We Need a General Theory of Individuality : "One of the unspoken secrets in basic scientific research, from anthropology to zoology (with intervening stops at physiology, political science, psychology, psychiatry, and sociology) is that, nearly always, individuals turn out to be different from one another, and that—to an extent rarely admitted and virtually never pursued—scientific generalizations tend to hush up those differences"
posted by dhruva on May 5, 2010 - 75 comments

Shades of Kitty Genovese

Homeless man Hugo Alfredo Tale-Yax was stabbed several times in the chest while saving a woman from a knife-wielding attacker in New York City. He then bled to death while dozens of people walked by -- one stopping to snap a picture of the dying man with his cameraphone before leaving the scene. [more inside]
posted by zarq on Apr 25, 2010 - 82 comments

color-changing card trick

A color-changing card trick. (Related to this old favorite.)
posted by Upton O'Good on Apr 22, 2010 - 25 comments

Emotional Cues and Facial Paralysis

"She needed company, sympathy — someone, anyone, to see and feel her loss — and searched the face of her assigned social worker in vain." [more inside]
posted by zizzle on Apr 6, 2010 - 15 comments

Economics and Physics Envy

"Take a little bad psychology, add a dash of bad philosophy and ethics, and liberal quantities of bad logic, and any economist can prove that the demand curve for a commodity is negatively inclined." MIT economist Andrew Lo and string theorist turned asset manager Mark Mueller on the "physics envy" that plagues economics, and how to stop worrying and love uncertainty.
posted by escabeche on Apr 1, 2010 - 37 comments

"One of the symptoms of an approaching nervous breakdown is the belief that one's work is terribly important."

Stress: Our collective mood - "there seems to be a correlation between stress and lack of holidays. More important, however, is whether a relationship exists between either and economic performance. The data is equivocal. On average Americans put in an extra two hours a week compared with UK workers. Yet both countries had almost identical crises, while lazier nations fared considerably better." also btw: Why Women Don't Want Macho Men (cf. A Theory for Why Latvian Women are Beautiful) & Study Shows People In Power Make Better Liars (The psychology of power or The Duke and Dirty Harry)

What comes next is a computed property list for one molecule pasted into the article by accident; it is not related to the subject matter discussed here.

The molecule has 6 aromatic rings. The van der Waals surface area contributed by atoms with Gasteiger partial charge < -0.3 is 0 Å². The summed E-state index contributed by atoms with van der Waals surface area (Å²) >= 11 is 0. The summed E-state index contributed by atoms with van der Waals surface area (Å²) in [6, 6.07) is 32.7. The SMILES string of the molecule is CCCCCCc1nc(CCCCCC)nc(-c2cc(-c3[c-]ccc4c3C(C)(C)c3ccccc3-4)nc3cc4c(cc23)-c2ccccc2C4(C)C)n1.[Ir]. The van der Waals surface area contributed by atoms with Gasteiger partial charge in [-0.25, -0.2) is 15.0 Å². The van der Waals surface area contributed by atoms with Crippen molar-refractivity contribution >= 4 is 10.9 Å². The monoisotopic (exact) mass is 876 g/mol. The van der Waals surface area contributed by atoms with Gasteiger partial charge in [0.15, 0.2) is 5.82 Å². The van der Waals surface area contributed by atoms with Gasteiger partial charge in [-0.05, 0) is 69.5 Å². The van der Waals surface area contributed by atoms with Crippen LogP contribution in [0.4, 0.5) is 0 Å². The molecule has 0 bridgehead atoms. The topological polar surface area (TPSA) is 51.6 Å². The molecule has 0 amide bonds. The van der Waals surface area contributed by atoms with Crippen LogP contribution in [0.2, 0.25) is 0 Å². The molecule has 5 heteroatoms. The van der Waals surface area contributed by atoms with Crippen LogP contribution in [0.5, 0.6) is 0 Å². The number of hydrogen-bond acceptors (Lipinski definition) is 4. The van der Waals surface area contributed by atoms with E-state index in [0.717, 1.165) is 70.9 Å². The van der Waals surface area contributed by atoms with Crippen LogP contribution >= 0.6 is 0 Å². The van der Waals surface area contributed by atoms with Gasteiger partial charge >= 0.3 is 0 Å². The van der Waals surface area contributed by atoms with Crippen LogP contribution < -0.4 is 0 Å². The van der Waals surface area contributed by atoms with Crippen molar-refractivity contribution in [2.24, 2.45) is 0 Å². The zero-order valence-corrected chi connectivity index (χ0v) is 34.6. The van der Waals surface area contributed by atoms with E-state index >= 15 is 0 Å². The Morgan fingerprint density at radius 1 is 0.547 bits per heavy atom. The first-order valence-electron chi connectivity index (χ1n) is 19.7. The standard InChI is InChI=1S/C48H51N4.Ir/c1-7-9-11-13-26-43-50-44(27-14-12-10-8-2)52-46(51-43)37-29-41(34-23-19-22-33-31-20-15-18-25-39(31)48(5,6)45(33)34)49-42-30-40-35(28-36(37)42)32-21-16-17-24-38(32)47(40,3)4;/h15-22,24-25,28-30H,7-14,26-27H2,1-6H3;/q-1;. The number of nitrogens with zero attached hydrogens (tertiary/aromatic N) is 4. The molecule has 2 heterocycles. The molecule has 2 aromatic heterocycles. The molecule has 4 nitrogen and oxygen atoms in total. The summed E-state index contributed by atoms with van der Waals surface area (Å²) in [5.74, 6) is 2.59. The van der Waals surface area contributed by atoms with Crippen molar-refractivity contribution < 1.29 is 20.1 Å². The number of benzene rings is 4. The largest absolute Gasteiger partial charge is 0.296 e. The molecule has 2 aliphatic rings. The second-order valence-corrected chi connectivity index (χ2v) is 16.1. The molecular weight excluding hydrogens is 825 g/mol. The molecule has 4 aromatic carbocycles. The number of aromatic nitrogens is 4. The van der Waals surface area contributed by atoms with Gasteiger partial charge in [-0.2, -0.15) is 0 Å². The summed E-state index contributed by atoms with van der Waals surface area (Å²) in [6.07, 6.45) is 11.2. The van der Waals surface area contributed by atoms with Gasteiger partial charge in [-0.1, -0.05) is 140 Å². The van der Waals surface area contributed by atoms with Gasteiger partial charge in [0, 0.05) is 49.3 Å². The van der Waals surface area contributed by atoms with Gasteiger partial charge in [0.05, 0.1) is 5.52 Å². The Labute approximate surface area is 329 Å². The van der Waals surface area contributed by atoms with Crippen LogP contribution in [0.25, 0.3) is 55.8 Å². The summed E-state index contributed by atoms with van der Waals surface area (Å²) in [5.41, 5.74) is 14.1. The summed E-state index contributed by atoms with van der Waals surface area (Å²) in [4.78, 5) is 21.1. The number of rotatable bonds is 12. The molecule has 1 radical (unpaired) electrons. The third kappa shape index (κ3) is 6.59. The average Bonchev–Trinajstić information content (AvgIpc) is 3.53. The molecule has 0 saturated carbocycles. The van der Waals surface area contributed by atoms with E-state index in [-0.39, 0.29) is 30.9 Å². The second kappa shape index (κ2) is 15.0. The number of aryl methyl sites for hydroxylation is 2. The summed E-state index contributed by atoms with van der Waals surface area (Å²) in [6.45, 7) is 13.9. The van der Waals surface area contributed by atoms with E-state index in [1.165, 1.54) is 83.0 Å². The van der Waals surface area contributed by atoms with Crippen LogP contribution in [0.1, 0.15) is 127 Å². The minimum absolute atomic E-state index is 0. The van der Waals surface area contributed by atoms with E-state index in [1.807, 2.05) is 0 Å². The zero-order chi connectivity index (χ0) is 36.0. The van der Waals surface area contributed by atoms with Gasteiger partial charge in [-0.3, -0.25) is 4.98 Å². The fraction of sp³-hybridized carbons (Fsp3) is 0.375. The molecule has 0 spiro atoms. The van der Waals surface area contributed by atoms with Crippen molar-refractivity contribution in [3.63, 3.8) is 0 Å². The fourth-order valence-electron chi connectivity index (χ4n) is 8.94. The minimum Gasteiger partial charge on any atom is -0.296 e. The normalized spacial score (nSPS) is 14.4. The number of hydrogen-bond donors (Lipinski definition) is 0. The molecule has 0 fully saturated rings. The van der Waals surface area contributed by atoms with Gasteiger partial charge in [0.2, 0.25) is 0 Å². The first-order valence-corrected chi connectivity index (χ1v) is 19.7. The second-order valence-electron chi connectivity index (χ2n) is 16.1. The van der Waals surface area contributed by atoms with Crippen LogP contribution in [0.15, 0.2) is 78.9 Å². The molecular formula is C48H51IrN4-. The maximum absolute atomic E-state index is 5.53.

posted by kliuless on Mar 27, 2010 - 21 comments

Me Tarzan. You Jane. He Skeptic.

This article, about differences between male and female brains, is doing the rounds on various blogs. (I found it via reddit.) Meanwhile, debunkers are doing their best to rip the author a new asshole.
posted by grumblebee on Mar 25, 2010 - 86 comments

The Psychology of the Unthinkable

The Psychology of the Taboo Trade-Off. A set of studies about issues that are considered "sacred" that can have an effect on the trade-offs involved in foreign policy. (via) [more inside]
posted by charred husk on Mar 19, 2010 - 12 comments

The "Still-Face" Experiment

The "Still Face" Paradigm (YT video) designed by Dr. Edward Tronick of Harvard and Childrens Hospital’s Child Development Unit, is an experiment which shows us how a 1-year old child will react to a suddenly unresponsive parent. It allows us to understand how a caregiver's interactions and emotional state can influence many aspects of an infant's social and emotional development. [more inside]
posted by zarq on Mar 15, 2010 - 22 comments

The Psychology of Video Games

The Psychology of Video Games. Jamie Madigan has a Ph.D. in psychology. He's also a Gamer with a capital G, has written gaming strategy guides and countless game reviews, and follows the gaming scene like some people follow baseball. In his blog, Jamie tells you "why things are" when it comes to game psychology. Conan the Loss Averse Barbarian. How Reciprocity Yields Bumper Crops in Farmville. Phat Loot and Neurotransmitters in World of Warcraft. [more inside]
posted by Cool Papa Bell on Mar 10, 2010 - 58 comments